The (Ever Shifting) Goal of Parenthood
To quickly summarize, in my last Blog entry I proposed the idea that parents take more than their fair share of the blame, and of the praise, for how their children turn out. There is a wealth of data to support this. I cannot possibly present a great deal of it in this short blog, but consider the following two observations:
1. Parents with more than 1 child can testify that each child comes into this world with it’s own distinct personality.
2. Identical twins reared together in the same household are no more similar than if they are raised apart (ditto for fraternal twins.)
In the last 50 or 60 years the dominant view in child psychology was that the child’s permanent personality/temperament/character were molded by the parenting style. What this view completely misses, however, is the child’s effect on the parent. If you have 2 children, one calm and quiet, one loud and boisterous, chances are the 2 children will describe their parents as different as well. The loud and boisterous one will tend to characterize the parents as strict and authoritarian, whereas the calm and quiet child will tend to describe the parenting style as passive and accepting. Different children require different parenting styles, but this was ignored for decades while researchers looked only at parent to child effects, instead of the other way around.
Research has come to show that a child’s peer group is actually what primarily shapes the child’s character. And it makes sense if you think about it. Consider the following questions.
1. When children of immigrants who speak with a thick accent learn English, the children never speak with the accent, even though they often learn the native language at home prior to learning English. Why is this? Because they are socialized by their peer group.
2. When your son or daughter goes to school in an outfit you disapprove of, who’s approval do you think the child is concerned with: yours or their peer groups?
The data supports that a child’s peer group does more to influence their overall character than their parent’s. If you feel shocked at these outrageous claims, you shouldn’t be. The previous dogma of parent-to-child effects had its lid blown of its top back in 1998 when Judith Rich Harris’ “The Nurture Assumption” was published, much to the dismay of the orthodoxy. I don’t have the time or space to detail the ensuing battle between the new school of thought and the old, but a good starting point for the debate (besides reading the book itself, of course) would be to check its Wikipedia page.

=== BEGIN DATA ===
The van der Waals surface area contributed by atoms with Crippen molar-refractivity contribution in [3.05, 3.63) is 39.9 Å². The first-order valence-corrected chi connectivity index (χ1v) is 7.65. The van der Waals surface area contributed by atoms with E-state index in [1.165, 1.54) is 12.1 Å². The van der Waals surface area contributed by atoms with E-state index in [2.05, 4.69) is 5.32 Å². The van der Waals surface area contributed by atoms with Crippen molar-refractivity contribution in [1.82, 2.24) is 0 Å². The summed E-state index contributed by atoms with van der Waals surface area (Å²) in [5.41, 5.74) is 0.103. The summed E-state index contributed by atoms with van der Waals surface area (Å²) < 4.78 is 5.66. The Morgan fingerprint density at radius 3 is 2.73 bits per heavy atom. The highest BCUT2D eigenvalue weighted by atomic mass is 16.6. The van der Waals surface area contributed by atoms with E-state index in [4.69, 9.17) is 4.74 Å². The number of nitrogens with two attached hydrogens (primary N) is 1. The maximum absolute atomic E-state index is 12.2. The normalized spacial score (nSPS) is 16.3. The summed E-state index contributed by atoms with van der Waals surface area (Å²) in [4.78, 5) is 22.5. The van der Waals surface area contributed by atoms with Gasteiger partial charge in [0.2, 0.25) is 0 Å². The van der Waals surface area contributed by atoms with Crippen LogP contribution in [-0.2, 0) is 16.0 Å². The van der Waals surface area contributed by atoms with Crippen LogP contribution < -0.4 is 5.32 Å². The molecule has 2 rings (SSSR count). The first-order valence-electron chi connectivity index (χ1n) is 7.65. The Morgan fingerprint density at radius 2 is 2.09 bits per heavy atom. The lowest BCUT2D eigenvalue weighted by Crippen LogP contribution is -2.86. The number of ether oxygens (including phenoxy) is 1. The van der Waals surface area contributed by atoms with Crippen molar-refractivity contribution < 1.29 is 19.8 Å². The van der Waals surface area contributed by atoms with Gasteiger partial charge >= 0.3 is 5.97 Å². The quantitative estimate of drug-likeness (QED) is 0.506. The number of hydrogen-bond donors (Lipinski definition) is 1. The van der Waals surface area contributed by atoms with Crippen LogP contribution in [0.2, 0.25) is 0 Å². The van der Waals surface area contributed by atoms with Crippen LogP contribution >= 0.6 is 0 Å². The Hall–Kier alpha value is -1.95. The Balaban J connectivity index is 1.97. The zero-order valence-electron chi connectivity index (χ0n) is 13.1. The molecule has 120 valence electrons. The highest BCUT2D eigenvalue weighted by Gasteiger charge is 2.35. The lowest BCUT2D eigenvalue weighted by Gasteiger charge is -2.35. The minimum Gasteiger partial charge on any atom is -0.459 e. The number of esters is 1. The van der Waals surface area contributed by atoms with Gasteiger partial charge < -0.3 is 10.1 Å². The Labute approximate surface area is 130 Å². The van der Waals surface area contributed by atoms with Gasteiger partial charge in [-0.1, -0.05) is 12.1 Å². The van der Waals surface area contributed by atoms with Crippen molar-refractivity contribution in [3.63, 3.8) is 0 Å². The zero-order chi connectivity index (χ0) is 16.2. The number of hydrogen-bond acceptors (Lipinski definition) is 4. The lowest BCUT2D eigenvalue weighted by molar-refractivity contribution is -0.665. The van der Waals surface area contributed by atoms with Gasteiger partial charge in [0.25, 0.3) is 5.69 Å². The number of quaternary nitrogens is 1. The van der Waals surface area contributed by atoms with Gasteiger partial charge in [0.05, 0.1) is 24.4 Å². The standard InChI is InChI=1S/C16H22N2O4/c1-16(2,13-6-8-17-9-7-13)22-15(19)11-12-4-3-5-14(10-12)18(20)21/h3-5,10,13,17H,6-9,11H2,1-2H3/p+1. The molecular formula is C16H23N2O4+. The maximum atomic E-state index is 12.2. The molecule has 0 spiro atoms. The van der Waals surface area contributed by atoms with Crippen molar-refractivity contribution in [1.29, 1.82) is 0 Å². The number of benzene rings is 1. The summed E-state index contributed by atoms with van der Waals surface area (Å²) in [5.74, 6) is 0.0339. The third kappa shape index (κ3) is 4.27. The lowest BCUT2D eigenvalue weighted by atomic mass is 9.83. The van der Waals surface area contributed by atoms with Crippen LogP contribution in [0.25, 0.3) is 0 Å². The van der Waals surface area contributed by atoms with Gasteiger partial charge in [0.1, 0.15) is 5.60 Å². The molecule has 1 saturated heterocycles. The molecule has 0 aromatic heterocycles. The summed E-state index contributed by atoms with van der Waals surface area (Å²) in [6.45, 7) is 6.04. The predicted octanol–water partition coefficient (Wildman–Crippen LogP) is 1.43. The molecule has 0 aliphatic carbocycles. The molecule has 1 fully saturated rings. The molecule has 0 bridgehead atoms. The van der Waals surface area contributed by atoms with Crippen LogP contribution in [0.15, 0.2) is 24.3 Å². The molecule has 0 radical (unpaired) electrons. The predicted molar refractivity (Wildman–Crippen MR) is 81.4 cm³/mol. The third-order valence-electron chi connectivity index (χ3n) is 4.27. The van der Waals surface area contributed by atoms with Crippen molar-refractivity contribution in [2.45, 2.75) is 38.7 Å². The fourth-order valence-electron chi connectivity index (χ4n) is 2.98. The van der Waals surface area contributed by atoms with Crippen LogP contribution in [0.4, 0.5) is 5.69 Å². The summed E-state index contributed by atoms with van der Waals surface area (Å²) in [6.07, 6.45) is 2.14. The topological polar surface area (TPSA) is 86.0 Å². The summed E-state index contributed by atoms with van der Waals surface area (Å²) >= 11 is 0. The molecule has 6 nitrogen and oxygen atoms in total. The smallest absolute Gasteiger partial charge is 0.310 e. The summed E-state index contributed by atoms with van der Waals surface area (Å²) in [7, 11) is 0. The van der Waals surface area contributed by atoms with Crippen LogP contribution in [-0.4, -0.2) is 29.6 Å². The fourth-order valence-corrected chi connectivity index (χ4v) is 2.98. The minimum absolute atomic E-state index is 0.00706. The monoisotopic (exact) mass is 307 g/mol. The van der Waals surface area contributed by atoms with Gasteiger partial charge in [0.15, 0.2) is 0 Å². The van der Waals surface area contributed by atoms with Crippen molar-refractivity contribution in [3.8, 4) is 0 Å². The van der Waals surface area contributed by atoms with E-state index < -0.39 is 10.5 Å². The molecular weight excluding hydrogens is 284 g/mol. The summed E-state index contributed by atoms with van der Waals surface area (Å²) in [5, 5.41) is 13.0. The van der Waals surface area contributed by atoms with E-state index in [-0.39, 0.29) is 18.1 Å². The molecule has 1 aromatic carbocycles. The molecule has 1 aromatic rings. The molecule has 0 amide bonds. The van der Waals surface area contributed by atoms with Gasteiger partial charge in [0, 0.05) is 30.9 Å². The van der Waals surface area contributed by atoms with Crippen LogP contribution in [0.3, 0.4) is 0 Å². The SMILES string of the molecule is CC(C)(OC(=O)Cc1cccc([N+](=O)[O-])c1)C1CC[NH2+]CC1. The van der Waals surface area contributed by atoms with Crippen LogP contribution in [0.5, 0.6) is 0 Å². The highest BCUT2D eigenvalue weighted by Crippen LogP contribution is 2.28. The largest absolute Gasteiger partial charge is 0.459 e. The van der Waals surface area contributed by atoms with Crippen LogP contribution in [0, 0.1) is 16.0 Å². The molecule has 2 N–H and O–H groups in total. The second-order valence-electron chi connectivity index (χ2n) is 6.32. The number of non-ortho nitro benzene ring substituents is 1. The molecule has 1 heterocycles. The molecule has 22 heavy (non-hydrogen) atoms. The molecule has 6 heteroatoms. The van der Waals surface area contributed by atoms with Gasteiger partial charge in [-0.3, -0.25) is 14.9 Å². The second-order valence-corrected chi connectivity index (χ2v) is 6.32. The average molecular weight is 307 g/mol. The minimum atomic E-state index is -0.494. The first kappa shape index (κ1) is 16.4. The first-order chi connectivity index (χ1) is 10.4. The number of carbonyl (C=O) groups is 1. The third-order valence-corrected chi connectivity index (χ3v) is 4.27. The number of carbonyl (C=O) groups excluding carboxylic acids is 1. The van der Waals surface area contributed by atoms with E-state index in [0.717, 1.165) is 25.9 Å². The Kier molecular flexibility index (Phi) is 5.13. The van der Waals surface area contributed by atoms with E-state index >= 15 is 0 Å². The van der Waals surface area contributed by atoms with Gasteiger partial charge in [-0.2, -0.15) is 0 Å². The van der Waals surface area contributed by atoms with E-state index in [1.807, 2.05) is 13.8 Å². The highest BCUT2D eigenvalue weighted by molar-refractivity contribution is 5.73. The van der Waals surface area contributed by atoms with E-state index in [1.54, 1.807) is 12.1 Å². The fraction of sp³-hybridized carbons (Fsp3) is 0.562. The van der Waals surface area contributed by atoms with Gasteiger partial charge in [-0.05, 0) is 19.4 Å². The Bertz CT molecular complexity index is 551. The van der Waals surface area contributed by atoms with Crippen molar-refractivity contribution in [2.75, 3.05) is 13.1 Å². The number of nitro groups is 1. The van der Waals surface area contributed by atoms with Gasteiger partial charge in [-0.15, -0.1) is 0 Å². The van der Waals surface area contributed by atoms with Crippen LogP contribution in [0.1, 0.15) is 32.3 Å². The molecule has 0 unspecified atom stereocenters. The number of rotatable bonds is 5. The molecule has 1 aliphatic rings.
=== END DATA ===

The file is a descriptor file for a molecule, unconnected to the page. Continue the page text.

“But wait!” says the skeptic. “I have ‘trait X’, and I raised my child to have ‘trait X’! Not only me, but several people I know have cultivated qualities they find important in their children!” This is correct for me as well. Several parents I know have children like them. Music loving parent’s have music loving children. Well spoken parents have well spoken children. But stop to consider what made the parents well spoken/music loving in the first place. You can say it was their parents’, but this only pushes the question back one generation. The real answer is genetics. Artistic ability is heritable. So is almost every personality trait, believe it or not. (This is not to say there is “a” gene for something like, disagreeableness. This is only to say that there are genes that contribute to a person’s amount of disagreeableness in relation to everybody else. Science speak: variability within a given population.)
So if our children are not ours to mold, and shape, and change as we please, what oh what is a parent to do? To borrow a point made by the linguist Steven Pinker, no one but newlyweds think they can change their spouse. And yet if I told you that you couldn’t change your spouse, I doubt your response would be “so it doesn’t matter how I treat my spouse?” I don’t want this blog to come off as too deterministic or negative, as if there’s nothing that a parent can do to increase the likelihood of their child leading a happy, successful and stable life, there most certainly are. I often see and hear from parent’s who are at their wit’s end, be it with their rambunctious 2 year old, or their rebellious 16 year old. “I’ve tried everything”, is a frequently used phrase. I have offered a few clues hidden between the lines designed to entice the reader to check back for my next entry. What options are available to parents will be the subject of my last entry on this topic, coming in two weeks time.
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Steve Dandrea is 31 years old and lives in Westminster, CA., with his wife and two children, ages 13 and 5 1/2 months. He works in the Optical industry and spends his spare time (what little he has), playing guitar and reading, reading, reading.